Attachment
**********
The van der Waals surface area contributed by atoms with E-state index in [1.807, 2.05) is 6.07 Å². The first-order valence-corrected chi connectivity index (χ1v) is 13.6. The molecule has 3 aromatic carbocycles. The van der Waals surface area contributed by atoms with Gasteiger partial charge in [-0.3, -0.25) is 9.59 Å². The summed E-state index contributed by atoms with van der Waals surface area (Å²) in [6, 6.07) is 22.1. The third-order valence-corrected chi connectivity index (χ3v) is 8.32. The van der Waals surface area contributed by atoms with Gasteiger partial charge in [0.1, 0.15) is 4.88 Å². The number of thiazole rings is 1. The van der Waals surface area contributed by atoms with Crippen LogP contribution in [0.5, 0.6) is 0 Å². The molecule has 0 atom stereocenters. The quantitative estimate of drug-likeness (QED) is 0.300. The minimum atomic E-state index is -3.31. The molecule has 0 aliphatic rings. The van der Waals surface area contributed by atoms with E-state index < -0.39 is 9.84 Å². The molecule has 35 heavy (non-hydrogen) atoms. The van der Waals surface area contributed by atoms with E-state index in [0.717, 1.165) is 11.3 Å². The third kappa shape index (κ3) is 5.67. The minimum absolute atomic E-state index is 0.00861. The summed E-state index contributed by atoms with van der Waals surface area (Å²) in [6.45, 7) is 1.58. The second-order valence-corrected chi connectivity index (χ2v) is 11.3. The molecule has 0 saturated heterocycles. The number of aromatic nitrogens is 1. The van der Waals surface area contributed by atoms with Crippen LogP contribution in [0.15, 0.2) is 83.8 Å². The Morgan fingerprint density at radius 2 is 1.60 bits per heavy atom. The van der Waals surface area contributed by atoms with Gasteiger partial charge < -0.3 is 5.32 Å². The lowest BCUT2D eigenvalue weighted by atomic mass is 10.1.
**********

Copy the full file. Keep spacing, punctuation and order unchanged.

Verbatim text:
The van der Waals surface area contributed by atoms with E-state index in [1.807, 2.05) is 6.07 Å². The first-order valence-corrected chi connectivity index (χ1v) is 13.6. The molecule has 3 aromatic carbocycles. The van der Waals surface area contributed by atoms with Gasteiger partial charge in [-0.3, -0.25) is 9.59 Å². The summed E-state index contributed by atoms with van der Waals surface area (Å²) in [6, 6.07) is 22.1. The third-order valence-corrected chi connectivity index (χ3v) is 8.32. The van der Waals surface area contributed by atoms with Gasteiger partial charge in [0.1, 0.15) is 4.88 Å². The number of thiazole rings is 1. The van der Waals surface area contributed by atoms with Crippen LogP contribution in [0.5, 0.6) is 0 Å². The molecule has 0 atom stereocenters. The quantitative estimate of drug-likeness (QED) is 0.300. The minimum atomic E-state index is -3.31. The molecule has 0 aliphatic rings. The van der Waals surface area contributed by atoms with E-state index < -0.39 is 9.84 Å². The molecule has 35 heavy (non-hydrogen) atoms. The van der Waals surface area contributed by atoms with E-state index in [0.717, 1.165) is 11.3 Å². The third kappa shape index (κ3) is 5.67. The minimum absolute atomic E-state index is 0.00861. The summed E-state index contributed by atoms with van der Waals surface area (Å²) in [6.45, 7) is 1.58. The second-order valence-corrected chi connectivity index (χ2v) is 11.3. The molecule has 0 saturated heterocycles. The number of aromatic nitrogens is 1. The van der Waals surface area contributed by atoms with Crippen LogP contribution in [0.15, 0.2) is 83.8 Å². The Morgan fingerprint density at radius 2 is 1.60 bits per heavy atom. The van der Waals surface area contributed by atoms with Gasteiger partial charge < -0.3 is 5.32 Å². The lowest BCUT2D eigenvalue weighted by atomic mass is 10.1.